THE future of a community facility in Ropley is dividing the village.

Ropley Coffee Room has been used by villagers for more than 100 years but its use has been uncertain. Its board of trustees has expressed a wish to dispose of the building on Church Street and close the fund which was set up in the early 1920s by the Hagen Trust.

A public meeting in the village last month was packed, with most people wanting the place to be retained for public use.

Some villagers are unhappy that the proceeds of any sale may go to the church for the rebuilding project following the major fire that destroyed St peter’s in 2014.

As a result of the feeling of the meeting any sale has been put on hold.

A villager, who asked not to be named, said: “A lot of villagers do not want the building to be sold. The trust was originally set up for the whole village.

“There is the issue of whether the Coffee Rooms will be required in the future but that is two years away.

“It does need updating, but there is still money from the trust’s sale of Meadowside, the private house next door.”

One villager was reported to have told the public meeting: “The coffee room was meant to provide a provisional for working men and boys for the village. It should not leave the Parish and go into the Diocese.”

But trustee Humphrey Carr told the meting the coffee room sale would not fund the church. “We can’t sustain three buildings as a village asset.”

The parish priest, Rev Clare Wellham, told the meeting that not all the proceeds of a sale would go to the church; the parish council would also benefit.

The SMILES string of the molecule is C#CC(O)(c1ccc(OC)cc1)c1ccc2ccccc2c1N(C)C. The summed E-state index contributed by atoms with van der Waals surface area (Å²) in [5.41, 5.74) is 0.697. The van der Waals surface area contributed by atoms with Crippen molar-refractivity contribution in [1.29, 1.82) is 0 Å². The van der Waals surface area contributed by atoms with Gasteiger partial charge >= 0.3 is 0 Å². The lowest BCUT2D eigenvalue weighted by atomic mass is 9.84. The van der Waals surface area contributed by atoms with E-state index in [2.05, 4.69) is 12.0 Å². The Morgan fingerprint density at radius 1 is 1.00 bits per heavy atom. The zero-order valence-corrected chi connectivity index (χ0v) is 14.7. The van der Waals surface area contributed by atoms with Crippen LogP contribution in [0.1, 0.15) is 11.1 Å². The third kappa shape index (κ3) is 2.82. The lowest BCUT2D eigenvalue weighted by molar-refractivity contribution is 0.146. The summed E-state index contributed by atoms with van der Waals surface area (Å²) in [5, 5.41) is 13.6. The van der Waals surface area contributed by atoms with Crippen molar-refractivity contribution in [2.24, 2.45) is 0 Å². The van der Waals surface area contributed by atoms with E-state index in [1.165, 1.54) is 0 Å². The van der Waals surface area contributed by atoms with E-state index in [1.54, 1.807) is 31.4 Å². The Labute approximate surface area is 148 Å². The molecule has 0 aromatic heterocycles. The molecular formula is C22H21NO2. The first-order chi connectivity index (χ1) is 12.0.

The situation is complicated because the coffee room’s board of trustees currently has no chairman.

The most recent chairman was Basil Lansdale who recently stood down.

An AGM for the board is due in September when a new chairman will be elected.

The Courtyard village shop next door to the Coffee Room is also owned by the trust but it is understood ownership would be transferred to the parish council.

In the long term Ropley will see St Peter’s church built with new facilities and potential use as a community hall as well as the Parish Hall.

When approached by the Chronicle, Ms Wellham did not want to discuss the situation. In an email, she said: “I hope you’ll understand that any official comment should come from the chairperson (we hope to elect a new one at our next meeting). Following on from the public meeting, the decision has been taken not to go forward with the proposed application to change the trust at this stage so in a sense there is no story at this point as all is continuing as usual.”